And in the middle of trying to decide what to do, I was laid low with a case of shingles and couldn’t do anything. It reminded me of Job (in the Bible) and his boils. Now, mind you, my circumstances couldn’t be more opposite of Job’s so I’m not comparing my situation with his, but the reason behind Job’s boils reminded me that not everything bad that happens to us is our fault or caused by something we did. Sometimes it is the way God slows us down. And that’s what He did with my case of shingles.
We have so many phrases in Christianity that some have become almost cliche especially when said by folks who aren’t experiencing a hard time but repeat them to folks who are. “Wait on God” is one of those phrases that can fall off the lips of some folks who have rarely waited for anything if they had the money or the right connections and could get what they wanted through them. The phrase itself is anything but trite, and God has stated it over and over again throughout the Bible that we should wait on Him. In fact, in Psalm 37:7, David writes:
Be still in the presence of the Lord,
and wait patiently for him to act.
Don’t worry about evil people who prosper
or fret about their wicked schemes.
So for the next few days and maybe weeks, I have been stopped from moving on by a case of shingles. At the moment, I can’t end this story as I’m still waiting to see what comes next, but it is no coincidence that I got shingles, no matter how I managed to acquire them.
With that being said, I will now share a story from the book, “More Than Coincidence” (2015), by the Editors of Guideposts. This story is taken from a chapter titled, “God Delivers and Rescues,” and the story is titled, “The Survivors,” on pp. 71-73:
by John Senka
“Welcome, US Army 4th Battalion, 9th Infantry, 25th Division.” I stared at the sign outside the reception. For forty years I’d avoided these Vietnam vets’ reunions. I didn’t want to talk about the battle that haunted my nightmares, or how I’d survived.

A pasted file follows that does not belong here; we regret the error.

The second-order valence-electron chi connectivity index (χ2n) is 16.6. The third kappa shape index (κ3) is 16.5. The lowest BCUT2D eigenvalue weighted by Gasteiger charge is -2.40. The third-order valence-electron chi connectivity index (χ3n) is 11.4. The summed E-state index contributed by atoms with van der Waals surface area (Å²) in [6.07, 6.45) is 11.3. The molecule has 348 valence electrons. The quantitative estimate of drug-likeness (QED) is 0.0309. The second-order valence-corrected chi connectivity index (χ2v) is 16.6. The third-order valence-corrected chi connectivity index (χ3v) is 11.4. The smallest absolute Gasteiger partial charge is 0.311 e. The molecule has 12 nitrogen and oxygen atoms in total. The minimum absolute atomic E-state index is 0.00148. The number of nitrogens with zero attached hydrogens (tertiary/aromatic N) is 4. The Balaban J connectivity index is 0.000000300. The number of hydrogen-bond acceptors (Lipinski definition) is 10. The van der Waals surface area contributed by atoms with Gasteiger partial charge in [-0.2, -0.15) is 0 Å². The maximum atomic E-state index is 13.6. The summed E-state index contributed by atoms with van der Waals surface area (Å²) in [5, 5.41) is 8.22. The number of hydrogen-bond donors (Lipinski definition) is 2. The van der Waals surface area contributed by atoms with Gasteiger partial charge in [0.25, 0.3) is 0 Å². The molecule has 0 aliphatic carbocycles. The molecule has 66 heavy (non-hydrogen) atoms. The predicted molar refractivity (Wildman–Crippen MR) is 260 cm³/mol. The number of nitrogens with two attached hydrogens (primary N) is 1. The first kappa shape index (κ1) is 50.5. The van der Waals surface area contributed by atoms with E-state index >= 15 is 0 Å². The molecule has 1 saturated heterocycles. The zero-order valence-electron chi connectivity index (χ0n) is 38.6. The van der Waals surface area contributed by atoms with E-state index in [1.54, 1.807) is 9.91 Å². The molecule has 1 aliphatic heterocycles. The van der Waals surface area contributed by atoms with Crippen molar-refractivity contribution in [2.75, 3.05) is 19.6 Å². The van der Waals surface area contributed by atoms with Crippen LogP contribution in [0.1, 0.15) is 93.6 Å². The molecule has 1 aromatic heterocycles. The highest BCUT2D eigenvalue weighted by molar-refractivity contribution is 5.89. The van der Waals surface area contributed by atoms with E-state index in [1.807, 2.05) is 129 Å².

The Battle of Mole City, December 22, 1968. We were a unit of five hundred American soldiers, stations in deep bunkers along one of the North Vietnamese Army’s (NVA’s) busiest supply routes. I was twenty. Fit, strong, tough. My three months in ‘Nam hadn’t been much different than working on our family farm. I spent most days in the hot sun, digging the trenches the base was named for.
There was a holiday truce. After dinner, we opened packages from home with cards, cookies, and miniature trees. It almost felt like Christmas. At 10:00 p.m. we received our orders for the night: patrol, LP (the listening post), or perimeter. I was assigned to defend the perimeter.
All was quiet till midnight. The LP reported some NVA movement. The four of us in our bunker took our positions. Suddenly the night sky lit up. Flares. Mortar fire. A surprise attack!
We returned fire. There was a tremendous explosion. An anguished scream from the soldier next to me. I looked over. He was dead. I was struck, too, in my right leg. Another grunt dove out the back of the bunker. I crawled after him.
We squeezed into the next bunker filled with GIs. Something thudded into the mud. Another grenade! I threw myself as far from it as I could.
Boom! Blood ran from my ears. A third grenade rolled in. Shrapnel ripped into my belly. My rifle was clogged with mud. My injured leg was useless. We were overrun. Guys were falling, crying out for their mothers. One brave sergeant climbed out of the bunker, firing his M16. His silhouette crumpled; his body rolled down past me. All I could do was lie there and wait for death.
I wouldn’t have called myself religious, even though I wore a miraculous medal with my dog tags. Still, I shouted above the gunfire, “God, help me!”
Everything went silent. No explosions. No screams. Like I’d gone deaf. At the same time, I felt something hover over me. It fell softly upon my shoulders, warm, comforting, like I was a child being tucked into bed. Before I could figure out what it was, I blacked out.
When I came to, it was daylight. I moved to uncover myself, but nothing was there. Feet shuffled outside the bunker. Who had won? The NVA? Would I be taken prisoner? I pulled away a sandbag blocking my view. It thumped to the ground.
A helmeted head poked in. A US Army sergeant. “It’s okay, soldier,” he said.
I was the only one found alive in that bunker. The Army sent me home. The physical wounds healed. My other wounds didn’t. Counselors told me that the nightmares were my mind trying to piece together what happened in Mole City. Even after I learned that we’d been stormed by 1,500 NVA, outnumbered three to one, the survivor’s guilt remained. Why had I been wrapped in the cocoon of safety while others died?
For forty years that guilt kept me away from reunions. I wasn’t sure why I’d come now. But I took a deep breath and entered the reception hall. I put on my name tag and scanned the room.